February 24, 2008


Give me a drink. – John 4: 7

The subsequent conversation makes it clear that Jesus is not talking about physical water. Our Lord Himself is the living water of eternal life looking for someone who is thirsty for it. When the thirsty drink from the water Jesus offers, Jesus Himself gets a drink. By the end of this exchange, Jesus will have His drink, for he is talking to a thirsty woman.

The water our Lord gives quenches spiritual thirst in such a way that it never reoccurs. Eternal life, you see, just keeps on giving. The woman at the well is spiritually thirsty because she has never found a true husband to give her the kind of love she really needs.

What she has yet to discover is that her future true husband is talking to her. Jesus points out how all her husbands have been unable to give her life, how her search for true love has failed. This is what a prophet does: unmasks the false promises of idols. Now she perceives that Jesus is not just a Jewish man but also a prophet. Her insight is deepening. Eventually, it will lead her to recognize that He is far more than a prophet. When she returns to town, it is to bring Him more water to quench his thirst for souls.

His disciples, by contrast, remain obtuse. They may marvel at His behavior, but they do not ask questions. They remain at the level of the literal & the material. When they offer the food they have brought, He makes it clear what it is that really refreshes Him: He feeds on God’s will & work, which is to give divine life to people. To feast on this kind of food it is not necessary to wait for the harvest season. It is available now in the person of the woman & those people she brought back with her.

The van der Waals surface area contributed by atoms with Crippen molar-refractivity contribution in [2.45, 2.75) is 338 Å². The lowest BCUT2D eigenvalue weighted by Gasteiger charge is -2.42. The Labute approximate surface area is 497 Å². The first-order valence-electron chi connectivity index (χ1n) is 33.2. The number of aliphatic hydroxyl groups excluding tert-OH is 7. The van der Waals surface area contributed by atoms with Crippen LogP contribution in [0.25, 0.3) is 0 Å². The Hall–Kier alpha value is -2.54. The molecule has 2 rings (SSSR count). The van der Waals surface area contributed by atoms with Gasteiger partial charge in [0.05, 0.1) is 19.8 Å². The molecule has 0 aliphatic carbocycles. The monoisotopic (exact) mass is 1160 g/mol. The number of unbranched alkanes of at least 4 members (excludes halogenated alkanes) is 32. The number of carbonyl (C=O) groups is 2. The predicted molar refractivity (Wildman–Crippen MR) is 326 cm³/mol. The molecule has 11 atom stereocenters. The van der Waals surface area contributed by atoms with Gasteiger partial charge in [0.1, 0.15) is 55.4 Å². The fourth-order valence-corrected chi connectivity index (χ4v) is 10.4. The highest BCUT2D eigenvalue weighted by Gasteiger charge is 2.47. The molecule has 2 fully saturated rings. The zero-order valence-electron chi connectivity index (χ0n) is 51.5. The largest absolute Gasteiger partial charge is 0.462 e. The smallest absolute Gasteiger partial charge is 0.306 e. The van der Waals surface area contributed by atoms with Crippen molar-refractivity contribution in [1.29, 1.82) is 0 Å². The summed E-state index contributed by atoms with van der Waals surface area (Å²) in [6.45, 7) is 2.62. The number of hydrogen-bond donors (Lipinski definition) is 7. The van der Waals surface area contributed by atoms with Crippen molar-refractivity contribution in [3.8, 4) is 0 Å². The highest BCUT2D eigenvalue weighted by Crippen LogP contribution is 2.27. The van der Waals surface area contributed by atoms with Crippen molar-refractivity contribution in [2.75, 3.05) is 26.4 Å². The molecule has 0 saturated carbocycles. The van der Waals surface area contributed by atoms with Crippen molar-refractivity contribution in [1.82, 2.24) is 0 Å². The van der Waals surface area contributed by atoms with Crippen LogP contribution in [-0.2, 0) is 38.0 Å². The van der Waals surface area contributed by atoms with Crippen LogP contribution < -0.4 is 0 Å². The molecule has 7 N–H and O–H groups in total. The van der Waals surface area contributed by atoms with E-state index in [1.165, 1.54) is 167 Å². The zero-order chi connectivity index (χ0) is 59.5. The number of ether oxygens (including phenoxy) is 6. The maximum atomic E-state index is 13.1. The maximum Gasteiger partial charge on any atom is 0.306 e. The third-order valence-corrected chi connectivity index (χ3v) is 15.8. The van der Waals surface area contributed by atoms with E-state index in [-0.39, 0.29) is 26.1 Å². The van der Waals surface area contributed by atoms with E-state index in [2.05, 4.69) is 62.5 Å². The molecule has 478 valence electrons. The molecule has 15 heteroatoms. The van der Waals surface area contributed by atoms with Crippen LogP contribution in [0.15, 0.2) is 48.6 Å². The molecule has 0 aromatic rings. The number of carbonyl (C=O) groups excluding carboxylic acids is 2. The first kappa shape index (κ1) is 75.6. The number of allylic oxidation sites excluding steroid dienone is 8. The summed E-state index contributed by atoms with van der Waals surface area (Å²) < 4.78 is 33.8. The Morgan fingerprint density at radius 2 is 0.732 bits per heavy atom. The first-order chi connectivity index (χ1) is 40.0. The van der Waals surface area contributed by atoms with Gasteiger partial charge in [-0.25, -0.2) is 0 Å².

This remains just as true now as it did then. In her handwritten rules she was proposing for the as yet unrealized Missionaries of Charity, Mother Teresa of Calcutta begins with these words: “The general end of the Missionaries of Charity is to satiate the thirst of Jesus Christ on the Cross for love & souls ….” Note that His thirst is for both love & souls.

This echoes the devotion to the Sacred Heart of Jesus, & indeed, it played a significant role in Mother’s spirituality. It is hard for us who are so accustomed to indifference, hardness of heart & lethargy to even begin to appreciate the enormity of God’s love for us. We are like the disciples in today’s Gospel story: obtuse.

It would be fair to say that we have to be hit hard over the head with it before we even take notice. People like Mother Teresa herself is one way God has of getting our attention. At other times, it may take a traumatic experience to get our attention. EVEN THEN, we can resist giving in to something so wonderful, so glorious, that we scarce believe it.

Not unreasonably, we fear what it might mean for us if we gave in. Therein lies the irony: we fear the one thing that can make life gloriously worth while. It is our pride, our selfishness, that gets in the way of the most important happening of our lives. Our Lord thirsts for us – ALL of us, not just the little part we are willing to share with Him. That’s how voracious His thirst is. If He cannot get it from us, He will find someone else like the woman at the well to bless. Where do we stand? AMEN!